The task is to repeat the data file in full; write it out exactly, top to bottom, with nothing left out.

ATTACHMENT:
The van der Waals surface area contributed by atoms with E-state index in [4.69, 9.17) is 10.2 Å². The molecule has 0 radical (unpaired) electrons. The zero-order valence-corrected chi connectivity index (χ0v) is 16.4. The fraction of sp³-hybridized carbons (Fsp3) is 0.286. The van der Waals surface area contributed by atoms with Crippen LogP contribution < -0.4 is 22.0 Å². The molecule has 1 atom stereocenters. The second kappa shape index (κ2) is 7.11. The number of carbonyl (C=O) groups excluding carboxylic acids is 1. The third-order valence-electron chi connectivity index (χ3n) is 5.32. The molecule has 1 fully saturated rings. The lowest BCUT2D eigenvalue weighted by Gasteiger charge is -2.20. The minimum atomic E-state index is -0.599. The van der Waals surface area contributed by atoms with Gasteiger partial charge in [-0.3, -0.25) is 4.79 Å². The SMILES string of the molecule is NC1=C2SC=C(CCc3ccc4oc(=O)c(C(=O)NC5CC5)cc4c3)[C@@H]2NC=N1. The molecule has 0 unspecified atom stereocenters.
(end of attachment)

The van der Waals surface area contributed by atoms with E-state index in [4.69, 9.17) is 10.2 Å². The molecule has 0 radical (unpaired) electrons. The zero-order valence-corrected chi connectivity index (χ0v) is 16.4. The fraction of sp³-hybridized carbons (Fsp3) is 0.286. The van der Waals surface area contributed by atoms with Crippen LogP contribution < -0.4 is 22.0 Å². The molecule has 1 atom stereocenters. The second kappa shape index (κ2) is 7.11. The number of carbonyl (C=O) groups excluding carboxylic acids is 1. The third-order valence-electron chi connectivity index (χ3n) is 5.32. The molecule has 1 fully saturated rings. The lowest BCUT2D eigenvalue weighted by Gasteiger charge is -2.20. The minimum atomic E-state index is -0.599. The van der Waals surface area contributed by atoms with Gasteiger partial charge in [-0.3, -0.25) is 4.79 Å². The SMILES string of the molecule is NC1=C2SC=C(CCc3ccc4oc(=O)c(C(=O)NC5CC5)cc4c3)[C@@H]2NC=N1. The molecule has 0 unspecified atom stereocenters.